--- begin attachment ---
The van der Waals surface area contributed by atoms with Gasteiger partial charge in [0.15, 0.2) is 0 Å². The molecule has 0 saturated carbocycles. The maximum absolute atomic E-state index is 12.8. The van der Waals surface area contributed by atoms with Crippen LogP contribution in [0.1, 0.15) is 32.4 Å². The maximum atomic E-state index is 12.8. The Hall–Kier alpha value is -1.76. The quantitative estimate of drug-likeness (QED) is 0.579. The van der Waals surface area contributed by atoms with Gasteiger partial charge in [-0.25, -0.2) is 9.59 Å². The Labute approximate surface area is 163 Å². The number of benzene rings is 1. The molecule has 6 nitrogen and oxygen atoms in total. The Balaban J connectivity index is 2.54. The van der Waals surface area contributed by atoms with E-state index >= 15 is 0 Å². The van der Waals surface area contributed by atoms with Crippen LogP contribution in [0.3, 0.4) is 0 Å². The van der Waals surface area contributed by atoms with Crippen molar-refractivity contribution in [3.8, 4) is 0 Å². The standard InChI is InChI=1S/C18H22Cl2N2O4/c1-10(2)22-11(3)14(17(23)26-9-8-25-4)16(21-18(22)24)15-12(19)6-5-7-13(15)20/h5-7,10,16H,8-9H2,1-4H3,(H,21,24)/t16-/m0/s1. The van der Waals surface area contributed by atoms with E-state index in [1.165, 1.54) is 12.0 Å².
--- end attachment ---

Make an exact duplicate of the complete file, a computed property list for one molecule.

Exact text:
The van der Waals surface area contributed by atoms with Gasteiger partial charge in [0.15, 0.2) is 0 Å². The molecule has 0 saturated carbocycles. The maximum absolute atomic E-state index is 12.8. The van der Waals surface area contributed by atoms with Crippen LogP contribution in [0.1, 0.15) is 32.4 Å². The maximum atomic E-state index is 12.8. The Hall–Kier alpha value is -1.76. The quantitative estimate of drug-likeness (QED) is 0.579. The van der Waals surface area contributed by atoms with Gasteiger partial charge in [-0.25, -0.2) is 9.59 Å². The Labute approximate surface area is 163 Å². The number of benzene rings is 1. The molecule has 6 nitrogen and oxygen atoms in total. The Balaban J connectivity index is 2.54. The van der Waals surface area contributed by atoms with E-state index >= 15 is 0 Å². The van der Waals surface area contributed by atoms with Crippen LogP contribution in [0.3, 0.4) is 0 Å². The van der Waals surface area contributed by atoms with Crippen molar-refractivity contribution in [3.8, 4) is 0 Å². The standard InChI is InChI=1S/C18H22Cl2N2O4/c1-10(2)22-11(3)14(17(23)26-9-8-25-4)16(21-18(22)24)15-12(19)6-5-7-13(15)20/h5-7,10,16H,8-9H2,1-4H3,(H,21,24)/t16-/m0/s1. The van der Waals surface area contributed by atoms with E-state index in [1.165, 1.54) is 12.0 Å².